Monday, July 25, 2016

Two rival religious processions -- one from the east, the other from the west -- plan to converge on Kyiv's Volodomyrska Hill (pictured) on the eve of celebrations the baptism of Kievan Rus in the 10th century.

Jitters In Ukraine As Politically Charged Religious Processions Approach Kyiv

Two religious processions converging on Kyiv -- one from the east, another from the west -- have Ukrainian authorities warning that provocations could spark violence in the capital. More

Turkish-born New Jersey resident Nesibe Kilic says she would consider leaving the United States if Donald Trump is elected president in November.

Amid Trump Campaign, New Jersey Muslims Step Up Outreach

The president of the largest mosque in northern New Jersey says Donald Trump's campaign for the White House has galvanized his community to raise its profile and reach out to non-Muslim neighbors. More

Abedin Maliqi, the principal at Hasan Prishtina, Alejhim Maliqi's elementary school.

Kosovar Imam, Radicalized At Home, Vanishes Abroad To Join Islamist Fight

Bidding farewell to his Kosovo village two years ago, Alejhim Maliqi told relatives he was going to study in Egypt. But his family and authorities believe that instead he is fighting for Islamic State militants in Syria. More

With Turkish President Recep Tayyip Erdogan (left) blaming Islamic education campaigner Fethullah Gulen (right) for a failed coup this month, many believe it may be a matter of time before he begins putting pressure on the exiled preacher's teaching network in countries besides Turkey.

Video In Wake Of Blown Coup, Turkey Takes Global Aim At Gulen Movement

As Turkey cracks down hard on perceived enemies like the Gulen movement at home, it also looks set to escalate the controversy over the global Islamic education movement by pressing other countries to follow suit. More

Russian nationalists and former security officers have said the Pokemon augmented-reality game could be an elaborate CIA plot to get smartphone users to take pictures of sensitive locations in Russia, which could then be harvested by the U.S. intelligence agency. (file photo)

Russian TV Uses U.S. Protest Footage To Illustrate Pokemon Fallout

Those aren't Pokemon hunters! Russian TV uses unrelated protest footage in a report on mishaps befalling players of the hit game. More

Recent Features

Kyiv Notebook: Fear Of 'Dark Times' After Journalist's Killing

The death of a passionate investigative reporter in a car bombing in the Ukrainian capital has sent shock waves through Kyiv and its journalist community.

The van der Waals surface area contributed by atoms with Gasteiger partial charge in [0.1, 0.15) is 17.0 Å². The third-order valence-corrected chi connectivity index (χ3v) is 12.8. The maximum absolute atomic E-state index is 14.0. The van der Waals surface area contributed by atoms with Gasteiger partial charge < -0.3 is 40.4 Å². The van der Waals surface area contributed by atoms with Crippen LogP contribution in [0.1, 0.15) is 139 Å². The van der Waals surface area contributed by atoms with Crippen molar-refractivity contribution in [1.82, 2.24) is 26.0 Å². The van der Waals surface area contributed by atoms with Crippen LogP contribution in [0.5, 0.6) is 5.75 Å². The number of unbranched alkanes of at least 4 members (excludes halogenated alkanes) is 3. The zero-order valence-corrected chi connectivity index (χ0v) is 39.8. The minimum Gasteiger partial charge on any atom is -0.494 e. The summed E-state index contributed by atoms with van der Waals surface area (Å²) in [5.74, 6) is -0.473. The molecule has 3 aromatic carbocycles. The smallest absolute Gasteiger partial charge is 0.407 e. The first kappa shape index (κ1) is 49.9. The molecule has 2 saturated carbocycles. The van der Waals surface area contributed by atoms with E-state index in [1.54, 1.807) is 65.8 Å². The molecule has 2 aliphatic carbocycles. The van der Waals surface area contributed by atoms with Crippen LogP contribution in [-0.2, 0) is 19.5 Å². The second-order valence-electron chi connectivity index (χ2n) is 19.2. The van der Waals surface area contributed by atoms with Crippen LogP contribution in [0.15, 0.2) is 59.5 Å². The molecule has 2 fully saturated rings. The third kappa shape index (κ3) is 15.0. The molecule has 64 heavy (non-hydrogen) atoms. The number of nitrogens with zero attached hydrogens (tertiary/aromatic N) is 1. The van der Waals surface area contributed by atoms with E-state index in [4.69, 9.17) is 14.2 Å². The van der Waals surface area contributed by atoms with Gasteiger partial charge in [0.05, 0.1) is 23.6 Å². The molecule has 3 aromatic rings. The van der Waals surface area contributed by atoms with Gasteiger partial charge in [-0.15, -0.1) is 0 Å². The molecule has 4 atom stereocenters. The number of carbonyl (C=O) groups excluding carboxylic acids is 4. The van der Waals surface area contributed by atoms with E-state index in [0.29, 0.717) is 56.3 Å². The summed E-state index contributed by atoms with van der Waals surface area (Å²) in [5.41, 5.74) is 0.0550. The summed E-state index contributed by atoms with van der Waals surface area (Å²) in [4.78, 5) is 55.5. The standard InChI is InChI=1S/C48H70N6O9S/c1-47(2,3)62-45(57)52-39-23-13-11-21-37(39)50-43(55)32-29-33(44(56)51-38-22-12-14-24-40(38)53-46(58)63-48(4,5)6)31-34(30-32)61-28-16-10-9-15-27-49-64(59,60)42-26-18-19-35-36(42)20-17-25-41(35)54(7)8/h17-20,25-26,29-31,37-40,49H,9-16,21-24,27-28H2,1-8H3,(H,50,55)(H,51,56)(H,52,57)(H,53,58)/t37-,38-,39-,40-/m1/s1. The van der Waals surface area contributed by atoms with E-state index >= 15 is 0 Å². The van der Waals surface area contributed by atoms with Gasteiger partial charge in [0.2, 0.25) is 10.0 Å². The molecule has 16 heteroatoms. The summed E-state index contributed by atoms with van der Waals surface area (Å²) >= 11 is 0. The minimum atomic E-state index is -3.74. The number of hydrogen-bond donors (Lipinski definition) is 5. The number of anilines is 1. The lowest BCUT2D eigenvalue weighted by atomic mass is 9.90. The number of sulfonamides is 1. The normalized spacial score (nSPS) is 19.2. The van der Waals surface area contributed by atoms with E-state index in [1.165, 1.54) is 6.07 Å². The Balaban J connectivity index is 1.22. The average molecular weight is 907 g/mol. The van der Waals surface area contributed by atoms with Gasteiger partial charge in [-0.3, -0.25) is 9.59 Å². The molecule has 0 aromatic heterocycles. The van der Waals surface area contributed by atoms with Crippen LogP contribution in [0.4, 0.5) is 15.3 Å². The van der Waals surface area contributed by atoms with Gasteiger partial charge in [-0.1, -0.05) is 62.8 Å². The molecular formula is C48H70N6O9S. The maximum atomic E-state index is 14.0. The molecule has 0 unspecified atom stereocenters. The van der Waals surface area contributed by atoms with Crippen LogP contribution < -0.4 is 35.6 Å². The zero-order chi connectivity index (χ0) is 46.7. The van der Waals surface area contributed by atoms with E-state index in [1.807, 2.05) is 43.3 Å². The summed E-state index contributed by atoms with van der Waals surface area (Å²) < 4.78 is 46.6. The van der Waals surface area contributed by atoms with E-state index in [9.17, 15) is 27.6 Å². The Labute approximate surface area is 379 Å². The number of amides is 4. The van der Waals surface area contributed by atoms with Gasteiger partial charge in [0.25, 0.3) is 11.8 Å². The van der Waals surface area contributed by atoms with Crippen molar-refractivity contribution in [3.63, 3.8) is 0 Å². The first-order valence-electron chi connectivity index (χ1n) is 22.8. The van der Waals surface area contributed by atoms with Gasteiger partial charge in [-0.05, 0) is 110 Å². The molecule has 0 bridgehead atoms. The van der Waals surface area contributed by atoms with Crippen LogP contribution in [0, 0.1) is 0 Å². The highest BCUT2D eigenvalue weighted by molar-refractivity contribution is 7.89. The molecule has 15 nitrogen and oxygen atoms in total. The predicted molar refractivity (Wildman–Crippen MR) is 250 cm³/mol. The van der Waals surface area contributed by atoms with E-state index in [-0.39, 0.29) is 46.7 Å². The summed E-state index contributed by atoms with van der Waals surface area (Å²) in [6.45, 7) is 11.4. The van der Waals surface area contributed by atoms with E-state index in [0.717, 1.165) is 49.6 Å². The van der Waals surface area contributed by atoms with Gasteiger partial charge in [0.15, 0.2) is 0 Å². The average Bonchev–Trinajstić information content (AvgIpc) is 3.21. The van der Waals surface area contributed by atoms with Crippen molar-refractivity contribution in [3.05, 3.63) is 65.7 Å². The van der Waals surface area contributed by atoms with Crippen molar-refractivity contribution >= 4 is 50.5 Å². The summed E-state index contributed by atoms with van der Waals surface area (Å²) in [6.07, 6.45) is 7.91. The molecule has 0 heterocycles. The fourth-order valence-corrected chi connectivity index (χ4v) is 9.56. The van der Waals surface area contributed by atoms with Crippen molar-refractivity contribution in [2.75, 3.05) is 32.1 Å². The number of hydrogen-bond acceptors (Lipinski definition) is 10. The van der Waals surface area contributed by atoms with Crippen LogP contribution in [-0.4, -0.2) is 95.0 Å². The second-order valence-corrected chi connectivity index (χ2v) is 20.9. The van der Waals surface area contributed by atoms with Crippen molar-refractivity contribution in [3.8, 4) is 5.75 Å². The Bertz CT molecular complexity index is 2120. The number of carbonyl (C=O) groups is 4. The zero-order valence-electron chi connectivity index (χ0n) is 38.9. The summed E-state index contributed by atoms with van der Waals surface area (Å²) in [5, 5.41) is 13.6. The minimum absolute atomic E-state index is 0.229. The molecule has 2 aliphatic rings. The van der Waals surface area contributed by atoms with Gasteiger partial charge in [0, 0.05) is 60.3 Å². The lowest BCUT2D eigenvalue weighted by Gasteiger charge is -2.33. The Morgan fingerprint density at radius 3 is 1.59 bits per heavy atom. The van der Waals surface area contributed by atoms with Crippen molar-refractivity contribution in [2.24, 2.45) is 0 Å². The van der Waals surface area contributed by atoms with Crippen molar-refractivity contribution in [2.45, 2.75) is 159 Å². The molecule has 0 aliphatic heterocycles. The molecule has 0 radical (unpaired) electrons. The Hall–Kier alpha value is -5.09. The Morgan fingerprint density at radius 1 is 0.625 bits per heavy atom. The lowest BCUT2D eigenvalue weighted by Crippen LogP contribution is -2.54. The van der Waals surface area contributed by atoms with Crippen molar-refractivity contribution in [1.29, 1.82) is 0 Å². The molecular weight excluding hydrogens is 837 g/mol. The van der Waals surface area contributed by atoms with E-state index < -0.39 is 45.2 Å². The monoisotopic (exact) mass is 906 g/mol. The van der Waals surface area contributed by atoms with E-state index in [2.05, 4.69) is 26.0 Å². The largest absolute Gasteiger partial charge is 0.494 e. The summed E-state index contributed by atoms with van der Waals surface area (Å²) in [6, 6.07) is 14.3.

Former Anticorruption Official Calls For International Probe Into Fraud That Left Moldova Reeling

A former official in Moldova's effort to combat money laundering says a massive bank fraud still roiling the country was "economic sabotage."

Commentary: Hybrid Business -- The Risks In The Kremlin's Weaponization Of The Economy

Russia's government has a pernicious habit of treating business as yet another arm of politics, and this habit goes far beyond the notions of "kleptocracy" or "state capitalism."

Five Intriguing Revelations From WADA's Report On Russian Doping

At the very least, the WADA report on Russian doping is a litany of damning accusations. At the very worst, it rises to the legal standard required for criminal trials to convict a suspect: "beyond a reasonable doubt," the term that Canadian lawyer Richard McLaren used in authoring the document.

Video Explainer: What Is Armenia's 'Founding Parliament' Movement?

A little-known Armenian political grouping has grabbed headlines by storming a police station in Yerevan, killing at least one police officer and taking others hostage, and demanding the release of its leader. What is the Founding Parliament movement and what does it want?

Terrible Idea? Plans For Statue Of Infamous Tsar Ivan IV Draw Ire In Russia

Last year, residents of the Russian city of Oryol fought off moves to erect a monument to Josef Stalin -- now they're battling against plans for a statue of another tyrant, Ivan the Terrible. Officials want to erect the statue of the tsar, who is said to have killed his own son, near a children's theater in the southwestern city that he founded 450 years ago.

Russian 'Gun-For-Hire' Lurks In Shadows Of Washington's Lobbying World

Who’s behind a quiet campaign to revisit a 2012 U.S. law sanctioning Russians and undermine the man who lobbied for it?

Video Q&A: Democratic Capitalism ‘In Crisis,’ Says Philosopher Slavoj Zizek 

In an interview with Red Zone, a program produced jointly by RFE/RL’s Georgian Service and Georgian public television, philosopher Slavoj Zizek outlined his views about the current ideological state of left-leaning parties in the West, the connection between democracy and the market economy, and the refugee crisis that saw more than 1 million people arrive in Europe last year.

Explainer: Who Is Fethullah Gulen?

Turkish leaders say a “shadow state” is behind the foiled coup -- code language for the movement of Turkish religious leader Fethullah Gulen. Who is he?

Israeli Law Singles Out Foreign-Backed NGOs, But Backers Say 'Don't Call It Russian'

An Israeli law to more tightly regulate organizations that get foreign funding has drawn angry comparisons to contentious Russian legislation -- even as Russian-speaking Israelis are among its strongest proponents.
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